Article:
Santa Paula Times

Pictured above is an artist rendering of the completed Water Recycling Plant now under construction just south of the old facility on Corporation Drive.

Ground broken for Water Recycling Plant

July 16, 2008
Santa Paula News
By Peggy Kelly Santa Paula TimesElected officials and dignitaries were on hand for the big dig at Monday’s official groundbreaking for the city’s new, $125.5 million Water Recycling Plant, the cost spread over 30 years. The ceremony included gold shovels and hard hats for those at the site the new plant, to be constructed just south of the city’s existing, aged facility.The groundbreaking came a week and a day before the court ordered mandate that construction begin by July 15. The plant’s owners are Alinda Capital Partners/PERC, who formed Santa Paula Water LLC; the city has options to buyback the plant. Layton Construction of Utah/Arizona is the main subcontractor.“It’s a big day for us and the city obviously,” PERC President Brian Cullen told the crowd on hand for the ceremony. Cullen thanked the Mayor, City Council and staff, and noted that actual construction of the 3.4 MGD plant would start “this week.” The startup has been fast, and Cullen said he believes PERC has never started construction two months into design work, but the project has been fast-tracked.“It’s a monumental event for Santa Paula,” and one that Mayor Bob Gonzales said must be credited to the Council, City Manager Wally Bobkiewicz, City Attorney Karl Berger, Special Project Director Cliff Finley and staff. “We did what we did to find the best deal for Santa Paula,” although Gonzales added that the cost is still being whittled down. “It’s good for Santa Paula to do what we can to keep the costs down,” Gonzales added, and he thanked several area residents for their “support and research for the city.”“My job will be done when I stand here a year and a half from now” when the completed facility is dedicated, said PERC founder Yohan Perslow, who thanked supporters for standing fast through the ups and downs of the project finalization.“Some might not know who Alinda is,” said Vice President Phil Dyk. “We are the money,” with the majority of company investment capital culled from unions and pension funds throughout the United States and Europe. “We only work with first class companies like PERC,” on quality projects. Dyk, whose company has 90 percent of Santa Paula Water, noted, “We’re proud to be here as the owner” of the new plant, and he said staff and the Council have done a “great job assigning risk” and still examining cost savings.“We have a hard week ahead of us,” said Cullen.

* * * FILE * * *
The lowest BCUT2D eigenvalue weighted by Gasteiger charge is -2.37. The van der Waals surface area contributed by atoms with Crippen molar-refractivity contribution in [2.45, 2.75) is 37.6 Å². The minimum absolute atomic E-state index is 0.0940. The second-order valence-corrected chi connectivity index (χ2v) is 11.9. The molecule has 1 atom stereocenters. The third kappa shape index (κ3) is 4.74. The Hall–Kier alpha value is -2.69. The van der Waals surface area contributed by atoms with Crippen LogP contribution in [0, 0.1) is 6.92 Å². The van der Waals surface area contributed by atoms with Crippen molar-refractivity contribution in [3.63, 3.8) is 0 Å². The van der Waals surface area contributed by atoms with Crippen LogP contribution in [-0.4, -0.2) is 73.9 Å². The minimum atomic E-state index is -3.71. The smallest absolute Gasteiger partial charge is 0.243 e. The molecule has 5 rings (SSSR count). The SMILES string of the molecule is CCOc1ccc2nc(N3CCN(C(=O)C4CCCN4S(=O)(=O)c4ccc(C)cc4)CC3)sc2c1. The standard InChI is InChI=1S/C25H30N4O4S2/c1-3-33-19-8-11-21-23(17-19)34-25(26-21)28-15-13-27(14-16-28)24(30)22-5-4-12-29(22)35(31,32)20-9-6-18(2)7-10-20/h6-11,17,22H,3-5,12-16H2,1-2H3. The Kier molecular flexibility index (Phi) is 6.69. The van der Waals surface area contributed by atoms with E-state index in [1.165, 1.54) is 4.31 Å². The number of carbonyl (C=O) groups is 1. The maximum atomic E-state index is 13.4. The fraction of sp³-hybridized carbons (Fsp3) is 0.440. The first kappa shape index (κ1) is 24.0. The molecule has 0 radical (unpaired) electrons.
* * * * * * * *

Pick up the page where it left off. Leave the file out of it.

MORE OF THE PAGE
Local elected officials, Linda Johnson representing Senator George Runner and Dana Nielsen of Assemblywoman Audra Strickland’s office, Cullen and Dyk were among those who wore hardhats and wielded shovels for the ceremonial groundbreaking. “We’ve decided on deep shaft, so keep going,” Councilman John Procter joked, referring to an earlier technology studied and rebuffed by the Council.The issue of the wastewater treatment plant bitterly divided the community and the Council, which a year ago had a majority vote to drop, at the 60 percent design level, a conventional plant financed by the city for the Design/Build/Operate/Finance process.“It’s a good thing, and something the state says has to be done,” said Former Fillmore Mayor Roger Campbell, who attended the ceremony. Fillmore has its new plant already under construction: “None of us want to pay the bills,” but new, more environmentally friendly technology and processes must be used to replace polluting plants.The Fillmore plant, a 2.3 MGD facility costing about $37 million, is “coming in quite a ways ahead of schedule and considerably under budget, a good thing for a public project,” which Campbell hoped would be mirrored by Santa Paula’s project. The cost of the Santa Paula treatment plant is about $58 million, and the city will kick in about $8.5 million - funds that otherwise would have been fines if an agreement had not been reached with the state and the court on the plant replacement.The city has already paid more than $400,000, including legal costs, to settle the lawsuit filed by the state. The plant, which will use MBR technology, must be completed and fully operational to state standards by December 2010.